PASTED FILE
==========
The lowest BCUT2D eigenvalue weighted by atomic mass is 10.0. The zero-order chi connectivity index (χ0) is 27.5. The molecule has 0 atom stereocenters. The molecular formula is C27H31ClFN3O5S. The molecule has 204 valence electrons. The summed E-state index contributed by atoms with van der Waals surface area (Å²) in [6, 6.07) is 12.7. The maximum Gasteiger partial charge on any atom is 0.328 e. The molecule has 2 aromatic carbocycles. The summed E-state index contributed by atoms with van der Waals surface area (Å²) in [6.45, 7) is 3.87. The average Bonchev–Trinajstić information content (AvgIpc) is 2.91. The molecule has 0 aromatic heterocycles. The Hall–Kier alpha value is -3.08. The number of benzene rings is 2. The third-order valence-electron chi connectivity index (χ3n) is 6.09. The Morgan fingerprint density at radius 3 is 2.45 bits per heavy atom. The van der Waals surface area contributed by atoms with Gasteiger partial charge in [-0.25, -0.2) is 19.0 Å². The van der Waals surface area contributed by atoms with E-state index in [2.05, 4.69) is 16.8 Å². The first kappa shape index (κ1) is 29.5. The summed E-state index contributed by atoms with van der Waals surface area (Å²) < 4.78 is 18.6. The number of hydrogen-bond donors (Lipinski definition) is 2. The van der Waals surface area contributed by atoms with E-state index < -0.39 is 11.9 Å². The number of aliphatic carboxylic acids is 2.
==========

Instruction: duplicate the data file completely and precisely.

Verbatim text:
The lowest BCUT2D eigenvalue weighted by atomic mass is 10.0. The zero-order chi connectivity index (χ0) is 27.5. The molecule has 0 atom stereocenters. The molecular formula is C27H31ClFN3O5S. The molecule has 204 valence electrons. The summed E-state index contributed by atoms with van der Waals surface area (Å²) in [6, 6.07) is 12.7. The maximum Gasteiger partial charge on any atom is 0.328 e. The molecule has 2 aromatic carbocycles. The summed E-state index contributed by atoms with van der Waals surface area (Å²) in [6.45, 7) is 3.87. The average Bonchev–Trinajstić information content (AvgIpc) is 2.91. The molecule has 0 aromatic heterocycles. The Hall–Kier alpha value is -3.08. The number of benzene rings is 2. The third-order valence-electron chi connectivity index (χ3n) is 6.09. The Morgan fingerprint density at radius 3 is 2.45 bits per heavy atom. The van der Waals surface area contributed by atoms with Gasteiger partial charge in [-0.25, -0.2) is 19.0 Å². The van der Waals surface area contributed by atoms with E-state index in [2.05, 4.69) is 16.8 Å². The first kappa shape index (κ1) is 29.5. The summed E-state index contributed by atoms with van der Waals surface area (Å²) < 4.78 is 18.6. The number of hydrogen-bond donors (Lipinski definition) is 2. The van der Waals surface area contributed by atoms with E-state index < -0.39 is 11.9 Å². The number of aliphatic carboxylic acids is 2.